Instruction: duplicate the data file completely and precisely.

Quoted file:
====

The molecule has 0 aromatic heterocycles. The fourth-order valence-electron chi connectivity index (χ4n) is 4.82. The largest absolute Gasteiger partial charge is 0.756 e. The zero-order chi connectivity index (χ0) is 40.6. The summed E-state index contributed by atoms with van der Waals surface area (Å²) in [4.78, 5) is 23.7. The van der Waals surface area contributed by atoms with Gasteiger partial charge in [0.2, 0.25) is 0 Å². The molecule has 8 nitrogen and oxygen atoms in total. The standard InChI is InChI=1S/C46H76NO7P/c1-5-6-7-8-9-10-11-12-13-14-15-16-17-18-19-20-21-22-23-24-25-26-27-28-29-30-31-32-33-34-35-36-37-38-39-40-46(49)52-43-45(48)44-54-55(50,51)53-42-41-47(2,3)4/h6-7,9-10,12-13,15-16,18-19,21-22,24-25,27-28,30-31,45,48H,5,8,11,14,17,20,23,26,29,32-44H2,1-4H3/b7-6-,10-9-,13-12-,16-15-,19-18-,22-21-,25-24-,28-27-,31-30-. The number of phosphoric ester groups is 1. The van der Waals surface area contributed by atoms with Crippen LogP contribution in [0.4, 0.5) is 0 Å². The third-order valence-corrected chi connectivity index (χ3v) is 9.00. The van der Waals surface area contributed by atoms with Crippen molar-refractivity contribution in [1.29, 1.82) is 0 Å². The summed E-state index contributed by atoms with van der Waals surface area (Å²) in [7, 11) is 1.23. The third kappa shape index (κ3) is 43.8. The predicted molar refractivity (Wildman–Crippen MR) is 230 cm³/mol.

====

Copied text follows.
The molecule has 0 aromatic heterocycles. The fourth-order valence-electron chi connectivity index (χ4n) is 4.82. The largest absolute Gasteiger partial charge is 0.756 e. The zero-order chi connectivity index (χ0) is 40.6. The summed E-state index contributed by atoms with van der Waals surface area (Å²) in [4.78, 5) is 23.7. The van der Waals surface area contributed by atoms with Gasteiger partial charge in [0.2, 0.25) is 0 Å². The molecule has 8 nitrogen and oxygen atoms in total. The standard InChI is InChI=1S/C46H76NO7P/c1-5-6-7-8-9-10-11-12-13-14-15-16-17-18-19-20-21-22-23-24-25-26-27-28-29-30-31-32-33-34-35-36-37-38-39-40-46(49)52-43-45(48)44-54-55(50,51)53-42-41-47(2,3)4/h6-7,9-10,12-13,15-16,18-19,21-22,24-25,27-28,30-31,45,48H,5,8,11,14,17,20,23,26,29,32-44H2,1-4H3/b7-6-,10-9-,13-12-,16-15-,19-18-,22-21-,25-24-,28-27-,31-30-. The number of phosphoric ester groups is 1. The van der Waals surface area contributed by atoms with Crippen LogP contribution in [0.4, 0.5) is 0 Å². The third-order valence-corrected chi connectivity index (χ3v) is 9.00. The van der Waals surface area contributed by atoms with Crippen molar-refractivity contribution in [1.29, 1.82) is 0 Å². The summed E-state index contributed by atoms with van der Waals surface area (Å²) in [7, 11) is 1.23. The third kappa shape index (κ3) is 43.8. The predicted molar refractivity (Wildman–Crippen MR) is 230 cm³/mol.